We're sure the Saints have good reason for collaborating with the sponsors that they did, but LD Sports have, without a doubt, the most egregious-looking logo to slap all over a jersey.

Aside from the absolute life story both drawn and written across the centre, I'm also not a fan of the lurid hues of blue and yellow that pale in comparison to the sashed home and third releases.

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16. Aston Villa

Right, ok, we're out of the woods because it goes without saying that the gap between 16th and 17th place is pretty substantial and this Villa kit actually has its fair share of admirers.

Nevertheless, there's something about the smartness of the black with claret pinstripes that's completely curtailed by the obnoxious use of blue, especially on the in-your-face Cazoo logo.

The messy collar is what truly pushes this strip down the list, though, with that singular button looking completely arbitrary and ruining any chances of the design looking smart.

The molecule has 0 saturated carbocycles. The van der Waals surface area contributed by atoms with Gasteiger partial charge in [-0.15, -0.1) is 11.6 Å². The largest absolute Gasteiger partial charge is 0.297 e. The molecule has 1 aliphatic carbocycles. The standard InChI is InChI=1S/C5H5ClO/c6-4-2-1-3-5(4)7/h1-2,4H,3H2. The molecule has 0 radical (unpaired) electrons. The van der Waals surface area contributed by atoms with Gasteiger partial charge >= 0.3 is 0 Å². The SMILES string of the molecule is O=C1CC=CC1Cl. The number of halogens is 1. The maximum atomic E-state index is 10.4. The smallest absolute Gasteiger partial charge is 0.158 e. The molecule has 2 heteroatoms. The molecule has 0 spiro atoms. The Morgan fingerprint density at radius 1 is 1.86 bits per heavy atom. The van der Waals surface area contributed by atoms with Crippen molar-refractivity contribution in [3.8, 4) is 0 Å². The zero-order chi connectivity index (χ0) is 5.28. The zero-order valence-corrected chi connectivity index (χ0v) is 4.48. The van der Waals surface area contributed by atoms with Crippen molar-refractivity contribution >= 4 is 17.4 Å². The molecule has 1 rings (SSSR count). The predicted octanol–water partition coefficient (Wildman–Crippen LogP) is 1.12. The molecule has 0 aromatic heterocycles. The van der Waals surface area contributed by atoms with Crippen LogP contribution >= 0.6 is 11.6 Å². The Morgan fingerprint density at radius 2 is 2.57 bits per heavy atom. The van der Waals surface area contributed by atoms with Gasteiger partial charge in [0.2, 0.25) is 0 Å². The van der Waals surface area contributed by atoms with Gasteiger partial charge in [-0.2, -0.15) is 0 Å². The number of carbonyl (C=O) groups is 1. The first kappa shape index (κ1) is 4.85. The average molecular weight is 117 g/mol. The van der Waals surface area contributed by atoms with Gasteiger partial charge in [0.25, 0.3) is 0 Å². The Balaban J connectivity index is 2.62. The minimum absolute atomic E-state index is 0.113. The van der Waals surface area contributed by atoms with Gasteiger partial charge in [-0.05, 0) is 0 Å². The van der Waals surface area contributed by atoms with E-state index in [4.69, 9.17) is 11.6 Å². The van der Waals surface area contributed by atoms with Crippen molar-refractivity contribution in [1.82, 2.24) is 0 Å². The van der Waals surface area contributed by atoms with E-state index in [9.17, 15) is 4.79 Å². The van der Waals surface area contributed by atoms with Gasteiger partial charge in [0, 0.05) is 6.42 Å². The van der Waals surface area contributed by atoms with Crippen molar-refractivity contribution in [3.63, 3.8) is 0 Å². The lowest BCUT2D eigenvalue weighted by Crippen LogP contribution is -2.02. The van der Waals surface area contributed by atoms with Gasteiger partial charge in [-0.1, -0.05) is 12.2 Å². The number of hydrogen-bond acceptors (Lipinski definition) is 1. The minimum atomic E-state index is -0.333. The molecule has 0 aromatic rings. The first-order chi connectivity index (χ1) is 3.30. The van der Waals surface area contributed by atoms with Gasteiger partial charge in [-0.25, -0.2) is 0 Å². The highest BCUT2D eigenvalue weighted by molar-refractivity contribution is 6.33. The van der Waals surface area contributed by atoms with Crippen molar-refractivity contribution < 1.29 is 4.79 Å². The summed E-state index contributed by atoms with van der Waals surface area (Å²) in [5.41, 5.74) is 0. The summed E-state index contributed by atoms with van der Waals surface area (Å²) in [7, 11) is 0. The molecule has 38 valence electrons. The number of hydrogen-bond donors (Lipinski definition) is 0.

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15. Arsenal

A little like the West Brom effort, you've got to applaud the nod to the club's history and Adidas were always going to pull on heartstrings by reminding Arsenal fans of Highbury's marble halls.

However, there's a good reason why marble looks good on kitchen worktops and is seldom seen as the basis for fashion, so it should come as no surprise that this design is completely held back by its concept.

I actually think it looks just about as perfect as a marble-inspired kit could possibly do, albeit vaguely resembling blood spatters, but that's not enough to raise it up from 15th in my eyes.